Approximately two years have passed since Barack Obama was inaugurated as the 44th president of the United States and much of the enthusiasm and hope that he aroused in people around the world is beginning to wane beneath the realities of an increasingly imperialistic foreign policy, a non-existent environmental policy, and a sclerotic economy whose effects have ravaged not only the poor of America but the poor all over the world courtesy of the economic miracles of “globalization”.
Given these dashed expectations and truncated hopes, what better platform than the State of the Union Address could a President use to speak to these dire issues of international scope? But more importantly, what kind of citizen could overlook the message Obama provides for those who have voiced their grievances, grievances that should not be dismissed especially by a head of state whose rhetoric and promises beg the complete opposite. So, what did Mr. Obama say to these suffering people: the Afghans, the Iraqis, the Yemenis, the Palestinians, the Haitians, the Pakistanis and working class Americans?
Chest out, shoulders back, and head tilted toward his colleagues, the leader of the “free world” gathered all the knowledge and experience that he could muster in these two tumultuous years and said, “America has the best economy in the world”. I’m sure a homeless man sleeping under an interstate bridge in downtown Atlanta was violently awakened from his slumber when the President uttered these words. Indeed, America’s homeless may not have physically heard the dreadful words roll off of his lips yet I have probable cause to believe that such blatant disregard of facts on the part of a man with such education has the potential to impart a deep rupture in the space-time continuum, shaking the earth at its core. Alas, Obama’s statement was tantamount to violating the incontrovertible laws of nature.
The best economy in the world? In a country where unemployment is nearly 10%? Where healthcare is a for-profit enterprise and not a human right? Where corporations have saturated the political system and manipulated the markets? Where immigrants flee their homelands to escape the ravages of “free trade” only to arrive in the “land of opportunity” where we exploit their labor? Where recent studies conducted by the Congressional Budget Office predict the federal deficit to reach $1.5 trillion dollars by the end of this year? This is the best economy?! It can’t be!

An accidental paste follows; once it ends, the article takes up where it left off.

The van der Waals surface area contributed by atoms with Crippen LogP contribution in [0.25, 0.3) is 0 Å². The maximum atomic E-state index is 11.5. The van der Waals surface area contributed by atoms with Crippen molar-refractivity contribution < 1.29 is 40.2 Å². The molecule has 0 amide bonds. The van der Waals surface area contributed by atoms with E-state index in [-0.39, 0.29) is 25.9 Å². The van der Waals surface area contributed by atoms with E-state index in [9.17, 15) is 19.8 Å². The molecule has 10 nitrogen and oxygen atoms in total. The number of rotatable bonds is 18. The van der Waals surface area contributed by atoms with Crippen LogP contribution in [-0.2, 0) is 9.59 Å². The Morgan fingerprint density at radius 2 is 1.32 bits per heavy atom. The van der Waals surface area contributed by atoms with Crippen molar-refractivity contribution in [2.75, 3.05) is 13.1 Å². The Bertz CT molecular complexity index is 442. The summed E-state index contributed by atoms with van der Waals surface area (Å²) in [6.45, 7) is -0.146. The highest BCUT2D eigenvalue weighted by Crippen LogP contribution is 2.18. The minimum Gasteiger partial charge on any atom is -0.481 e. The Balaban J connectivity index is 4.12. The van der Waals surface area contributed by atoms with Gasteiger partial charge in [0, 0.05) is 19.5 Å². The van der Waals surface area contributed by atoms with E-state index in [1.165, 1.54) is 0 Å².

Then again, one could surmise what Obama meant if they read the Wall Street Journal the day after his address. Each headline was a bold challenge to the President’s unflagging commitment to enriching corporate CEOs at the expense of working people: Tax Redo Seeks ’Level Playing Field’, Budget Cutting Starts at Justice Department, Deficit Projection Fuels Fight Over Spending Taxes. These were just a few headlines that adorned the sacred pages of capitalist propaganda. But one article written by Dana Mattioli titled Executives Skeptical Obama Can Deliver was of particular interest, if not for its content, for the author’s uncritical manner in letting her readers know exactly where the President’s interests lie. The article started out describing how corporate executives “appreciated the president’s changed tone toward business” and how they were thoroughly pleased that Obama vowed to relieve them of the “unnecessary burdens” that had been plaguing them since he came to office. But what are these “unnecessary burdens” tormenting the Bill Gates, Donald Trumps, and Rupert Murdochs of the world? Are these burdens anything like those of the millions of people who lost their houses to foreclosure, lost family members to warfare, or better yet, are these “unnecessary burdens” anything like the burdens of those Palestinian families who have had their houses bulldozed by an American backed IDF or a five year old Iraqi child whose eyes have been blown out because he wasn’t vigilant enough to avoid an incendiary bomb? We are forbidden to ask these questions. We are forbidden to point out that in order to eliminate the “unnecessary burdens” of the wealthy the powerful have to impose necessary burdens on the poor, burdens that are necessary for the imperialistic, capitalistic, neoliberal, and corporatist system to persist in all its false splendor.